Meet Colbi

Colbi is a resilient and affectionate four year old from Gulfport, Mississippi where she lives with her parents, Megan and Joseph. Colbi is affectionately known as a little diva who loves being outside and hanging with her sisters, Kylee and Carsyn. This month’s “Bloom Where You Are Planted” t-shirt design is inspired by this family’s journey into the world of rare. Every purchase in November will go to help purchase storage systems to keep Colbi’s medical equipment supplies organized, giving her family easy access and allowing more time for things that matter most.

We invite you to watch her video, read her story, and subscribe to our podcast to listen to a conversation with her mom & dad.

In 2019, Megan and Joseph were excited to add another member to their family of four. Following a full-term pregnancy, the long-awaited day arrived when they welcomed their daughter, Colbi. All seemed well, and the family prepared for discharge from the hospital until Colbi exhibited signs of a potential seizure. This prompted a scheduled MRI, which revealed a startling diagnosis – Colbi was missing the middle section of her brain. While not entirely unheard of, the doctors cautioned the couple about the array of symptoms that could arise from this condition.

After spending two weeks in the local NICU, Colbi was airlifted to the University of Mississippi Medical Center (UMMC) in Jackson, MS for more specialized care. Their objective was to uncover the root cause of Colbi’s condition and, hopefully, return home as a family. Despite numerous genetic tests, the family remained in the dark regarding Colbi’s underlying diagnosis, prompting them to focus on symptom management. In April, after a series of failed swallowing tests, Colbi received a g-tube. The couple also pursued whole genome sequencing.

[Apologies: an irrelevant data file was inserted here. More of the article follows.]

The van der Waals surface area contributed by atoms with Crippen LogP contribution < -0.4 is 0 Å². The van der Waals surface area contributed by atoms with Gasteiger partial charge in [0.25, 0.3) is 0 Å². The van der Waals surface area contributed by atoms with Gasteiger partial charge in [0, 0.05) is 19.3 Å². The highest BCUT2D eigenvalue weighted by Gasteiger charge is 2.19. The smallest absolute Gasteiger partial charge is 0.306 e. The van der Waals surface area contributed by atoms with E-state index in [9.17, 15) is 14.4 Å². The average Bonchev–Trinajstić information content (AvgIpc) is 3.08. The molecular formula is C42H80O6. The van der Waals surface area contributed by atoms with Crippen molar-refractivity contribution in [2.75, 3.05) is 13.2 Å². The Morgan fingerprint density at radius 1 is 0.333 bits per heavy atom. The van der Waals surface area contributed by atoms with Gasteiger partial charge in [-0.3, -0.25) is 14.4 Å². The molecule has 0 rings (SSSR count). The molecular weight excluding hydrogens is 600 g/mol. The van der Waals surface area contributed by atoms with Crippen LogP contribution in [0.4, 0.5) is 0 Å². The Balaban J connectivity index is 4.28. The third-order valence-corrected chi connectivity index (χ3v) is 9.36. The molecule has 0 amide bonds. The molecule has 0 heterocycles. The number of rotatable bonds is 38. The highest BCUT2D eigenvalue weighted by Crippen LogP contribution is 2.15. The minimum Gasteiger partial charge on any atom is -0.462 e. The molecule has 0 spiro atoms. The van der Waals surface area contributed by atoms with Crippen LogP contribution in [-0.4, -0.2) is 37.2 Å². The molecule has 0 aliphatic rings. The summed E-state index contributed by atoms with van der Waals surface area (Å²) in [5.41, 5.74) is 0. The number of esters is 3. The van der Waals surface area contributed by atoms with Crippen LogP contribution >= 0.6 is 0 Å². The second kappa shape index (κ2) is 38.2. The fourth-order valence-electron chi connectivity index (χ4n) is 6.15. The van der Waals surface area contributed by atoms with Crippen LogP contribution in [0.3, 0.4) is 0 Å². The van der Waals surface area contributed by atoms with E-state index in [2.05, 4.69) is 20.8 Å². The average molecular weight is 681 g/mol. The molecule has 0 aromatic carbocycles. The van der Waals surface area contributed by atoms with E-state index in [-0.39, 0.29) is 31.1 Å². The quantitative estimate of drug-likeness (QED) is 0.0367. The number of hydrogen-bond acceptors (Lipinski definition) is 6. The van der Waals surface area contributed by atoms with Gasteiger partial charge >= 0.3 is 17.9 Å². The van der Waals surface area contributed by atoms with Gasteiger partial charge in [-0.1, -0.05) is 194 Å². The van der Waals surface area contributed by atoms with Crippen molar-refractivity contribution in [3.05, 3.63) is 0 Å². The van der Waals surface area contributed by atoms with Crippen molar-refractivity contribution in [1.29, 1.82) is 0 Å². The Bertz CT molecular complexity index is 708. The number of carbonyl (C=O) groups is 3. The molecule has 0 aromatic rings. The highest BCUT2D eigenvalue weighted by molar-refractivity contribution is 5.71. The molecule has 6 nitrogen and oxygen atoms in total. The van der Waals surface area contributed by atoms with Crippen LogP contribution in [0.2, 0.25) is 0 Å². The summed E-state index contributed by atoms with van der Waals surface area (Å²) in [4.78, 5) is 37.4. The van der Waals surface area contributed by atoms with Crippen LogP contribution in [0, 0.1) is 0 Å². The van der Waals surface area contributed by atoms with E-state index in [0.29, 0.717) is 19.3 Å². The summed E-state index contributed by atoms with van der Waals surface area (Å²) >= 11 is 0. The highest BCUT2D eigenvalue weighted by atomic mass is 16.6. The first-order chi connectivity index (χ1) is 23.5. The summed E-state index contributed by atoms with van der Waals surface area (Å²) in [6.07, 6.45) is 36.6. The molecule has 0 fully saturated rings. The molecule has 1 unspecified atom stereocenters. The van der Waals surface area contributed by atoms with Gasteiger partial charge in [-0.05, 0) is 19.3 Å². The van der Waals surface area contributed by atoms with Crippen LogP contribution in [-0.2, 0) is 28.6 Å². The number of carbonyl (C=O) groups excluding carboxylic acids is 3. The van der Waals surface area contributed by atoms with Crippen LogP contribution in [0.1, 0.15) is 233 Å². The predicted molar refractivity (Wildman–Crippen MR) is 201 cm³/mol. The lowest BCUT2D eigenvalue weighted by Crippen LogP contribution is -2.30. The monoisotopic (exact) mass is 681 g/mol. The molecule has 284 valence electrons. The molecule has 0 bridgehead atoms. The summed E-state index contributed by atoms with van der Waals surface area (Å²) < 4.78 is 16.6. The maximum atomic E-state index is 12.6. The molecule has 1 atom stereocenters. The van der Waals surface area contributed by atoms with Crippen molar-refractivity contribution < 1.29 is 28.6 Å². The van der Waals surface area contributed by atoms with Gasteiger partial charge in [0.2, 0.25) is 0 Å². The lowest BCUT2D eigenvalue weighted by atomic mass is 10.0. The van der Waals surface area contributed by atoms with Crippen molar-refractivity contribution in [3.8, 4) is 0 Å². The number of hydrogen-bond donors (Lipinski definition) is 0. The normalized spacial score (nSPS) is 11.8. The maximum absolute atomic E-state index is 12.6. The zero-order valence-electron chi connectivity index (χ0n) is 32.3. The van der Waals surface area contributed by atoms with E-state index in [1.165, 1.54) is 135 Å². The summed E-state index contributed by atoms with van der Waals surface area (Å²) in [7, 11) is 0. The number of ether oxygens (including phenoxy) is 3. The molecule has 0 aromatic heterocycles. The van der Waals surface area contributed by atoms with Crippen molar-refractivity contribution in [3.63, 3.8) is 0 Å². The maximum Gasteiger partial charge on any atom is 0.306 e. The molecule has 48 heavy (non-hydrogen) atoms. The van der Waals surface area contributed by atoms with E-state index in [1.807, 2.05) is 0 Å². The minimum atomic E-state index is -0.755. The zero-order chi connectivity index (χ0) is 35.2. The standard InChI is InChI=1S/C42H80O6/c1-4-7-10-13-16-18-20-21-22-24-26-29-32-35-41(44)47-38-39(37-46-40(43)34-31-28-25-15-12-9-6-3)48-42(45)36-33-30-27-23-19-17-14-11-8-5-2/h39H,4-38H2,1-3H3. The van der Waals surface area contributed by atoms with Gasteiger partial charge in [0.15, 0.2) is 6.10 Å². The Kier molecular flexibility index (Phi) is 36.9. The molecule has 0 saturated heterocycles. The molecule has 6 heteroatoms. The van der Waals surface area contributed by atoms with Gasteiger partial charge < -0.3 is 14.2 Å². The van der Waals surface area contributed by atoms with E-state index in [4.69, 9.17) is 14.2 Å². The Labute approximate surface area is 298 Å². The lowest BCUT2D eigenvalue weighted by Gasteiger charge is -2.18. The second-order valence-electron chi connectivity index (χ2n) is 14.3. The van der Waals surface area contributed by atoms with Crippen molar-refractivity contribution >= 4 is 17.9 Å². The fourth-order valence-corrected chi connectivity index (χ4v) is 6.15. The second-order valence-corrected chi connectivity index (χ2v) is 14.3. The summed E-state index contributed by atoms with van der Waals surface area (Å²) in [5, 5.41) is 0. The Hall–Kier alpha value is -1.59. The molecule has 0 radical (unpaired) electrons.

Time seemed to drag on as Colbi remained hospitalized. By the time June rolled around, they received the diagnosis: Colbi had a rare genetic disorder known as Combined D2-L2 HGA. She was only the second documented case in the United States, with a mere twelve worldwide cases and scarce medical research on the affected genes.

Reflecting on that challenging period, Megan shared, “When you look up the diagnosis, it says the life expectancy is six months, and that was considered optimistic. Receiving that news, our hearts were shattered but our support system kept us strong. My dad is an introvert and a man of few words. After receiving the diagnosis, he handed me the poem ‘Welcome to Holland’ and assured us everything was going to be okay. From that day to now, that message has been our theme in life.”

With a name for the diagnosis, the family still had much to learn about what it meant for Colbi.

“Things seemed to go well and then all of a sudden Colbi would stop breathing and would have to be intubated and extubated over and over again. It finally got to the point where we decided that a trach was in Colbi’s best interest. She had that procedure in July. Coming off of the sedation was horrible and we were still learning Colbi’s metabolic disorder,” Megan explains.

One of the most significant revelations about Colbi was her unique temperature range: her normal temperature ranges from 93-95 degrees Fahrenheit.

“Realizing that was a game-changer. If Colbi gets hot, she gets mad. If she gets mad, she stops breathing. That was one of the moments we realized we had to throw out the book when it comes to Colbi’s care. She’s second in the United States, we have to learn her book and treat her accordingly,” Megan shares.